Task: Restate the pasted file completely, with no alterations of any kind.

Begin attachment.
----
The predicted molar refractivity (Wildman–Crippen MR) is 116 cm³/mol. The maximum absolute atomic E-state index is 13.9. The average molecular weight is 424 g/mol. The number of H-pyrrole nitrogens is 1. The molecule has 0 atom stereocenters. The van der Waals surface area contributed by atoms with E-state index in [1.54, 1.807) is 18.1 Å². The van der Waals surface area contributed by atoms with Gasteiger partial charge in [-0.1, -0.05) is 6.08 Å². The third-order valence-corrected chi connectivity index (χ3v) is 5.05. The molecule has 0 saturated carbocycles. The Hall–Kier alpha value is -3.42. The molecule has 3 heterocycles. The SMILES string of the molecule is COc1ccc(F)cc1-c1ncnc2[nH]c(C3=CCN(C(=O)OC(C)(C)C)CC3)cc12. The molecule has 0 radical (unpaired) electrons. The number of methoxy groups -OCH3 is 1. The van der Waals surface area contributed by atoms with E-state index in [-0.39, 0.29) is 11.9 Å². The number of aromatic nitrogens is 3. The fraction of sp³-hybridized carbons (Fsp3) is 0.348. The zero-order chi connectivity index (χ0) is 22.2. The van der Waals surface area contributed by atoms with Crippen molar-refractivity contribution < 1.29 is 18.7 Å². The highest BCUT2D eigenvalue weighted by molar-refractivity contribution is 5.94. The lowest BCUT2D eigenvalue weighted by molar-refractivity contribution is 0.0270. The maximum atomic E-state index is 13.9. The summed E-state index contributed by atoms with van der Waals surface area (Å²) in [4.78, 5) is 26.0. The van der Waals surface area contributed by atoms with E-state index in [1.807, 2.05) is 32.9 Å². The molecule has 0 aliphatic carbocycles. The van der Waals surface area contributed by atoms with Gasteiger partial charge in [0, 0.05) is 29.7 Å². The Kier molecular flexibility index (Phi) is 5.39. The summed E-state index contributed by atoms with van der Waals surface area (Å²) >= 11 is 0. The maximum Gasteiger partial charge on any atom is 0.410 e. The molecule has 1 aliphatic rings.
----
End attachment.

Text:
The predicted molar refractivity (Wildman–Crippen MR) is 116 cm³/mol. The maximum absolute atomic E-state index is 13.9. The average molecular weight is 424 g/mol. The number of H-pyrrole nitrogens is 1. The molecule has 0 atom stereocenters. The van der Waals surface area contributed by atoms with E-state index in [1.54, 1.807) is 18.1 Å². The van der Waals surface area contributed by atoms with Gasteiger partial charge in [-0.1, -0.05) is 6.08 Å². The third-order valence-corrected chi connectivity index (χ3v) is 5.05. The molecule has 0 saturated carbocycles. The Hall–Kier alpha value is -3.42. The molecule has 3 heterocycles. The SMILES string of the molecule is COc1ccc(F)cc1-c1ncnc2[nH]c(C3=CCN(C(=O)OC(C)(C)C)CC3)cc12. The molecule has 0 radical (unpaired) electrons. The number of methoxy groups -OCH3 is 1. The van der Waals surface area contributed by atoms with E-state index in [-0.39, 0.29) is 11.9 Å². The number of aromatic nitrogens is 3. The fraction of sp³-hybridized carbons (Fsp3) is 0.348. The zero-order chi connectivity index (χ0) is 22.2. The van der Waals surface area contributed by atoms with Crippen molar-refractivity contribution < 1.29 is 18.7 Å². The highest BCUT2D eigenvalue weighted by molar-refractivity contribution is 5.94. The lowest BCUT2D eigenvalue weighted by molar-refractivity contribution is 0.0270. The maximum atomic E-state index is 13.9. The summed E-state index contributed by atoms with van der Waals surface area (Å²) in [4.78, 5) is 26.0. The van der Waals surface area contributed by atoms with E-state index in [1.807, 2.05) is 32.9 Å². The molecule has 0 aliphatic carbocycles. The van der Waals surface area contributed by atoms with Gasteiger partial charge in [0, 0.05) is 29.7 Å². The Kier molecular flexibility index (Phi) is 5.39. The summed E-state index contributed by atoms with van der Waals surface area (Å²) >= 11 is 0. The maximum Gasteiger partial charge on any atom is 0.410 e. The molecule has 1 aliphatic rings.